Transition Towns

Climate Friendly Communities

More and more neighborhoods are making the transition to a climate-friendly community.

The coastal town of Lincoln City, Oregon, has a lot to lose if nothing is done about climate change. The town sits 11 feet above sea level, and unchecked climate change could erode its beaches or flood the town.

Residents are taking matters into their own hands. “We could ignore it, let the federal government deal with it,” Mayor Lori Hollingsworth says. “We’re not willing to do that.” Last year, Lincoln City committed to becoming carbon neutral, through renewable energy, energy efficiency and carbon offsets.

Communities like Lincoln City have long been ahead of Congress and the White House on climate commitments. Cities first began committing to Kyoto Protocol goals in 2005, through the U.S. Conference of Mayors Climate Protection Agreement. Now, more than 1,000 cities in the United States, the District of Columbia and Puerto Rico have signed on.

The community climate movement goes beyond government initiatives; it’s a cultural shift involving people from tiny rural towns to major metropolitan areas.

The Heart of Climate Action

The fast-growing college town of Berea, Kentucky, is one of scores of U.S. communities that have become Transition Towns and formed a diffuse, grassroots network, led by individuals who are working to transform their own communities. While Berea is seeing its subdivisions expand and farmland disappear, one group of residents is making plans to help their community end its reliance on fossil fuels. 

Berea locals have a goal they’re calling “50 x 25.” By 2025, they aim to have the town using 50 percent less energy, deriving 50 percent of the energy it does use from local sources, procuring 50 percent of its food from farms and processors within 100 miles of town, and generating 50 percent of its gross domestic product from locally owned, independent businesses.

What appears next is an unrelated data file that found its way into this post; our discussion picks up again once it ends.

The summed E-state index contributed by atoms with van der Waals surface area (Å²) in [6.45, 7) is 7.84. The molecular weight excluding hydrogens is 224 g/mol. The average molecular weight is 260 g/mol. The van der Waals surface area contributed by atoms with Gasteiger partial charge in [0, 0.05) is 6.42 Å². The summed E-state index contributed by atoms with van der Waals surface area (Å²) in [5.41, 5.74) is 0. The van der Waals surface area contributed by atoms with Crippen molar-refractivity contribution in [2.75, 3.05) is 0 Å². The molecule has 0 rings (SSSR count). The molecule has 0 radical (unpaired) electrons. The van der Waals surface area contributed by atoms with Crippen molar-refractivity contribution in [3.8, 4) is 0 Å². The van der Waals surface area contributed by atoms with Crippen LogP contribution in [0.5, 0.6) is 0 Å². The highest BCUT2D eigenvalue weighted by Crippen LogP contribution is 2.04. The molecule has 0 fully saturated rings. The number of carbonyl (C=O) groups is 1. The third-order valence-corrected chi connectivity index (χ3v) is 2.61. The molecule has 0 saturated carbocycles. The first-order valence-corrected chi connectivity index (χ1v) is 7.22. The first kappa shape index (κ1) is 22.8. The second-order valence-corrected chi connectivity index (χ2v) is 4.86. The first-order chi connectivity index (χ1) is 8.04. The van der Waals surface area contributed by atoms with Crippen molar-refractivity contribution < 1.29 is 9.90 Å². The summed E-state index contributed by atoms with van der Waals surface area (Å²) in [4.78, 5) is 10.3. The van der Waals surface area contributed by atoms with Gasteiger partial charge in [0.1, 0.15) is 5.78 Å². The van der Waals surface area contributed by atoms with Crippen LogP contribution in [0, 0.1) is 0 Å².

The Transition Town Berea group holds monthly reskilling workshops to help locals acquire the know-how to grow their own food, weatherize their houses and install solar panels. Their projects help neighbors replant lawns with edibles and build raised vegetable beds. They’ve also auctioned rain barrels painted by local artists and organized a 100-Mile Potluck to celebrate local food and farmers.

Building a Future from the Ground Up

The Transition Towns movement in the United States is less than two years old, but it came from the seeds of earlier re-localization efforts and other community climate groups and nonprofits.

A lecture on climate change may not appeal to everyone, but advocates find they can interest people in things like gardening, says Richard Olson, director of the Berea College Sustainability and Environmental Studies program. “We talk to them about heirloom seeds and what their grandparents grew and if they’d like to learn canning. We get them involved without even mentioning transition or sustainability.”

Interest in climate-readiness is spreading: Austin, Texas, has an ambitious plan to make city facilities, vehicles and all other operations carbon-neutral by 2020. Louisville, Colorado, now has a car share program. Charlottesville, Virginia, is creating a trail system for walking and biking to connect schools, parks and other public spaces.

Greensburg, Kansas, a city of fewer than 2,000, was leveled by a tornado in May 2007. Residents have decided to rebuild as green as they can, requiring all city buildings to meet the U.S. Green Building Council’s LEED platinum rating for top-level environmentally friendly construction. They’ve also formed the group Greensburg GreenTown to increase public education about green living, make resources available at the library and distribute educational materials through online and telephone classes and events.

Green building initiatives also are spreading, thanks in part to Architecture 2030, a nonprofit based in Santa Fe, New Mexico, which calls for an immediate 50 percent reduction in fossil fuel consumption in new buildings and renovations, and sets a goal of carbon-neutral design by 2030. The U.S. Conference of Mayors adopted the program in 2006.

These communities hope they can lead the way toward the big changes we’ll need, both nationally and internationally, to respond to climate change. “Working at the community level to build resilience is the strategy that has the most chance of success,” observes Olson. “It’s not going to take until our grandchildren’s generation to see if we’ve succeeded. I think in 10 years we’ll see if we’re going to have a chance.”

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Tara Lohan is a contributing writer to YES! Magazine, a senior editor at AlterNet and editor of the book, Water Consciousness.

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